The frother is a great addition. I love milky hot chocolate, so this also makes a perfect cup of proper frothy hot chocolate. It also dispenses just plain hot water so it could, in effect, completely replace your kettle! It's quieter than a kettle for sure.

Finally - cleaning and maintenance. It is so easy to clean, with clear guidance on what to clean and when. Parts are easy to get to and can be rinsed with water. It even cleans itself every time you switch it on and off!

It says in the manual that, after 60 seconds of inactivity, the machine goes into standby but it hasn't done so yet for me - I just put it on standby manually. This may be a flaw or it might just be that I inadvertently stroke it as I walk past! :o)

This IS expensive - probably almost twice the price of the next best machine you'd find in the Argos catalogue. But if you are passionate about the perfect cup of coffee, and/or have money to spend, I cannot find any reason why you shouldn't have the pleasure of this lovely little gadget in your kitchen. I'm considering buying a new kitchen to do it justice...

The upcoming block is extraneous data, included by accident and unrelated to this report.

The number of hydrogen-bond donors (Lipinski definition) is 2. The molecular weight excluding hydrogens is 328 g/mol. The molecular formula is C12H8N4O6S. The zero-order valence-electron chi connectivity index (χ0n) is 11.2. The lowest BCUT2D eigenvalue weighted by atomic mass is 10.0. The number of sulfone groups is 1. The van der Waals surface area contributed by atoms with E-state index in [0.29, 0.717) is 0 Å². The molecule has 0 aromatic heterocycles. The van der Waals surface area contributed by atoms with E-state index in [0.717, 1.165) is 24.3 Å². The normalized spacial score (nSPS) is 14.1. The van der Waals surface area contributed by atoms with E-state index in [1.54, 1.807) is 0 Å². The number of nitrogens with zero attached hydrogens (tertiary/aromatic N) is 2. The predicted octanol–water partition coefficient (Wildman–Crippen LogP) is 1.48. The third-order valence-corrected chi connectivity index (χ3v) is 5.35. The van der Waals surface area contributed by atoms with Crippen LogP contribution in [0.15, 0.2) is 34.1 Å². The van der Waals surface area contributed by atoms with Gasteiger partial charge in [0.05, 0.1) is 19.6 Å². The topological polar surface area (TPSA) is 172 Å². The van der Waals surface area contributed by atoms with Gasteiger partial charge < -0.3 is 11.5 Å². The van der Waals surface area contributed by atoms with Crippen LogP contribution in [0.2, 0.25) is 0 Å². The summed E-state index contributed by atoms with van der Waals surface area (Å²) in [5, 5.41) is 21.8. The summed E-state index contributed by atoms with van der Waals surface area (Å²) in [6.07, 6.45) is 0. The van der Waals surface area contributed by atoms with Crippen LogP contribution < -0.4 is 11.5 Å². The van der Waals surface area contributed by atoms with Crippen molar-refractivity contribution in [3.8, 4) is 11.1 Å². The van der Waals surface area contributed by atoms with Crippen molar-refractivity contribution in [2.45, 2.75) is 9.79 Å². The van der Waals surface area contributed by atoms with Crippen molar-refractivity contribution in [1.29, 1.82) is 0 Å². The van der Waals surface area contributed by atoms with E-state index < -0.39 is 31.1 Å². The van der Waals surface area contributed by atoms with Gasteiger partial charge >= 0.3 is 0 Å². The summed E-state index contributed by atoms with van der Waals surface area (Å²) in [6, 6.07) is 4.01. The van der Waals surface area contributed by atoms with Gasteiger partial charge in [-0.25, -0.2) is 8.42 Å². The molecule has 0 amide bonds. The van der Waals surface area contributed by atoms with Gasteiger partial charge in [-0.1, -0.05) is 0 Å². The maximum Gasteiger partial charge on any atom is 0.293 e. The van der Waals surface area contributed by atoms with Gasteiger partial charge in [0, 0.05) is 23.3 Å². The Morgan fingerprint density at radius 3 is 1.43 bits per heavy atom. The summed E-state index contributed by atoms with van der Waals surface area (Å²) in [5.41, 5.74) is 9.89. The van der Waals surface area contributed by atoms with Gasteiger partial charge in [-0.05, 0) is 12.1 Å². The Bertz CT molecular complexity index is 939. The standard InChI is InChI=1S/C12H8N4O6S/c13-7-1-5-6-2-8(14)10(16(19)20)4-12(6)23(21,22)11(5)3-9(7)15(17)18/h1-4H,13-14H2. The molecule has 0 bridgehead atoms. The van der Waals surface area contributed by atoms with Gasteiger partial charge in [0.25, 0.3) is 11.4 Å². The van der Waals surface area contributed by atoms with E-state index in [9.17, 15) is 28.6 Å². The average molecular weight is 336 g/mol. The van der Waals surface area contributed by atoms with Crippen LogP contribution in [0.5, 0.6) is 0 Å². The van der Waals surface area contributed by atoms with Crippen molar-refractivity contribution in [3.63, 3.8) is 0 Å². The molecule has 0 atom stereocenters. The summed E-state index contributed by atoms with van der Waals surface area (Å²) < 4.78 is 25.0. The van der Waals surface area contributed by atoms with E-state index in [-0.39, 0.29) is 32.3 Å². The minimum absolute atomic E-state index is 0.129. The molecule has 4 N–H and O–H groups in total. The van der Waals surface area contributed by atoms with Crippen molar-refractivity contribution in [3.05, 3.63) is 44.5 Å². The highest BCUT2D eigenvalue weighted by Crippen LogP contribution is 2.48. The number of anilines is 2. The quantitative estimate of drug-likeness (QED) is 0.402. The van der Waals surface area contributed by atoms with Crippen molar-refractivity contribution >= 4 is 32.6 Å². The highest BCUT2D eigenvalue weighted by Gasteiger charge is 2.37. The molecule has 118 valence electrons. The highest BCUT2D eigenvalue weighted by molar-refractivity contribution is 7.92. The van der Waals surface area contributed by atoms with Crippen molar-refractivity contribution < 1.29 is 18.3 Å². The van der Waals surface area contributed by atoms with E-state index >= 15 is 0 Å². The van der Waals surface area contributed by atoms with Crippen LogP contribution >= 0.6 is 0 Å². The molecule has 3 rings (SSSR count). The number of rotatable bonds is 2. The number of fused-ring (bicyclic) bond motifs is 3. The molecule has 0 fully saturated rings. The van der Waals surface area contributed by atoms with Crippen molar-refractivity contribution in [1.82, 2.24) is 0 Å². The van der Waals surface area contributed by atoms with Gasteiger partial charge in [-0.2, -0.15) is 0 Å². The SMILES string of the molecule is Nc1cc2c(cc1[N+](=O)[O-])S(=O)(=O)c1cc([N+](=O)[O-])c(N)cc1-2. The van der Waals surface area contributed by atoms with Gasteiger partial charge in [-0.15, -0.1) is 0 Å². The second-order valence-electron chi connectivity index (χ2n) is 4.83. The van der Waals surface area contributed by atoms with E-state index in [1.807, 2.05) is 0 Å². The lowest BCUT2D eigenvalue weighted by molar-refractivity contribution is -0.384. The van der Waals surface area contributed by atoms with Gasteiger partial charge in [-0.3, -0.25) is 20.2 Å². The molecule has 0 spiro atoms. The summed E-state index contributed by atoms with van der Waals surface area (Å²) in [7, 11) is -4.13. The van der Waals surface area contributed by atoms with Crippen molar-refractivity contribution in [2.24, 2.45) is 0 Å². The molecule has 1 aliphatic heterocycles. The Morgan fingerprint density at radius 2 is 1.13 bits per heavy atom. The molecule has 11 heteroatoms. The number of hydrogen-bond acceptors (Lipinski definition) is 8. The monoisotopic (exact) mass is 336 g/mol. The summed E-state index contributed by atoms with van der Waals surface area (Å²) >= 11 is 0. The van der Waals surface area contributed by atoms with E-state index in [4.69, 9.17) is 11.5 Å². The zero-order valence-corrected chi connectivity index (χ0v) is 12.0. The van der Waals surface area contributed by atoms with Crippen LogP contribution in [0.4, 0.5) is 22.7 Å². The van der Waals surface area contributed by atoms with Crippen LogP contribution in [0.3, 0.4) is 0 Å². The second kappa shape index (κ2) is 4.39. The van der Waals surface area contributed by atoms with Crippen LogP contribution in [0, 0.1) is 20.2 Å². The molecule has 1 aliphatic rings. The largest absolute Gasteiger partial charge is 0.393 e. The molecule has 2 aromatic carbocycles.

Comment Comments (2) | Permalink | Most recent comment: Jan 5, 2011 12:47 PM GMT

F-Secure Online Back Up (Unlimited) (Mac/PC CD)
F-Secure Online Back Up (Unlimited) (Mac/PC CD)

0 of 1 people found the following review helpful
2.0 out of 5 stars If you can place your trust!, 20 Oct. 2010
Customer review from the Amazon Vine Programme (What's this?)
An ideal concept - removing the need for an external hard drive and putting your files from your home computer onto the online backup instead. I did this, then decided I felt a bit unsure about it all and got an external hard drive anyway! I know that I have this physically accessible and it can be stored in a fireproof safe for protection. It may just be me, but I was uneasy with the idea of trusting my backup to this - not for any other reason than my own personal preference.